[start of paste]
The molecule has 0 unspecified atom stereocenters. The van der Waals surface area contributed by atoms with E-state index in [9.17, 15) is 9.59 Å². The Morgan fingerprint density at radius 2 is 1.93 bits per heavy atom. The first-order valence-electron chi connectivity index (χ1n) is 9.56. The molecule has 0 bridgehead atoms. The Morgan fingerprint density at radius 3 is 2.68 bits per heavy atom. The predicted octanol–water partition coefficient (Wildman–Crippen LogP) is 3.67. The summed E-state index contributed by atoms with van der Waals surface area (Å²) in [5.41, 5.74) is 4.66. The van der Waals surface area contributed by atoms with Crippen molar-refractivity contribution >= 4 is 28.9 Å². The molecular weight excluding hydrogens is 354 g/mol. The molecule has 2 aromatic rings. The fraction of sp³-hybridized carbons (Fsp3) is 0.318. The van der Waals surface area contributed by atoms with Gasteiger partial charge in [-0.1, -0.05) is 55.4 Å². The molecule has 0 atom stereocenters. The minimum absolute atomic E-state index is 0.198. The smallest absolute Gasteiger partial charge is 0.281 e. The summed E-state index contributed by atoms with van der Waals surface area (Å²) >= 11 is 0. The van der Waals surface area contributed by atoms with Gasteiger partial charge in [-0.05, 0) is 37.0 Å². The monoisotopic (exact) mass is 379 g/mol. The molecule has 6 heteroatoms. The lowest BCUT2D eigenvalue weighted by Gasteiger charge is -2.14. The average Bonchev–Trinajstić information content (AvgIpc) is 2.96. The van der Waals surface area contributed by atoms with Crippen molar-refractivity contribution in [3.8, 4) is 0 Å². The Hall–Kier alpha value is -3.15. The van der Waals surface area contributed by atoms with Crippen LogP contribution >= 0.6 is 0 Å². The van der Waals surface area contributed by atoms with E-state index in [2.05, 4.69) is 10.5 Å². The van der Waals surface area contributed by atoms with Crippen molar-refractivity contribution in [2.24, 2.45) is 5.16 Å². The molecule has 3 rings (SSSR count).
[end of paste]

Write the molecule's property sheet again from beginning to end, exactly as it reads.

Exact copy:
The molecule has 0 unspecified atom stereocenters. The van der Waals surface area contributed by atoms with E-state index in [9.17, 15) is 9.59 Å². The Morgan fingerprint density at radius 2 is 1.93 bits per heavy atom. The first-order valence-electron chi connectivity index (χ1n) is 9.56. The molecule has 0 bridgehead atoms. The Morgan fingerprint density at radius 3 is 2.68 bits per heavy atom. The predicted octanol–water partition coefficient (Wildman–Crippen LogP) is 3.67. The summed E-state index contributed by atoms with van der Waals surface area (Å²) in [5.41, 5.74) is 4.66. The van der Waals surface area contributed by atoms with Crippen molar-refractivity contribution >= 4 is 28.9 Å². The molecular weight excluding hydrogens is 354 g/mol. The molecule has 2 aromatic rings. The fraction of sp³-hybridized carbons (Fsp3) is 0.318. The van der Waals surface area contributed by atoms with Gasteiger partial charge in [-0.1, -0.05) is 55.4 Å². The molecule has 0 atom stereocenters. The minimum absolute atomic E-state index is 0.198. The smallest absolute Gasteiger partial charge is 0.281 e. The summed E-state index contributed by atoms with van der Waals surface area (Å²) >= 11 is 0. The van der Waals surface area contributed by atoms with Gasteiger partial charge in [-0.05, 0) is 37.0 Å². The monoisotopic (exact) mass is 379 g/mol. The molecule has 6 heteroatoms. The lowest BCUT2D eigenvalue weighted by Gasteiger charge is -2.14. The average Bonchev–Trinajstić information content (AvgIpc) is 2.96. The van der Waals surface area contributed by atoms with Crippen molar-refractivity contribution in [3.8, 4) is 0 Å². The Hall–Kier alpha value is -3.15. The van der Waals surface area contributed by atoms with Crippen LogP contribution >= 0.6 is 0 Å². The van der Waals surface area contributed by atoms with E-state index in [2.05, 4.69) is 10.5 Å². The van der Waals surface area contributed by atoms with Crippen molar-refractivity contribution in [2.24, 2.45) is 5.16 Å². The molecule has 3 rings (SSSR count).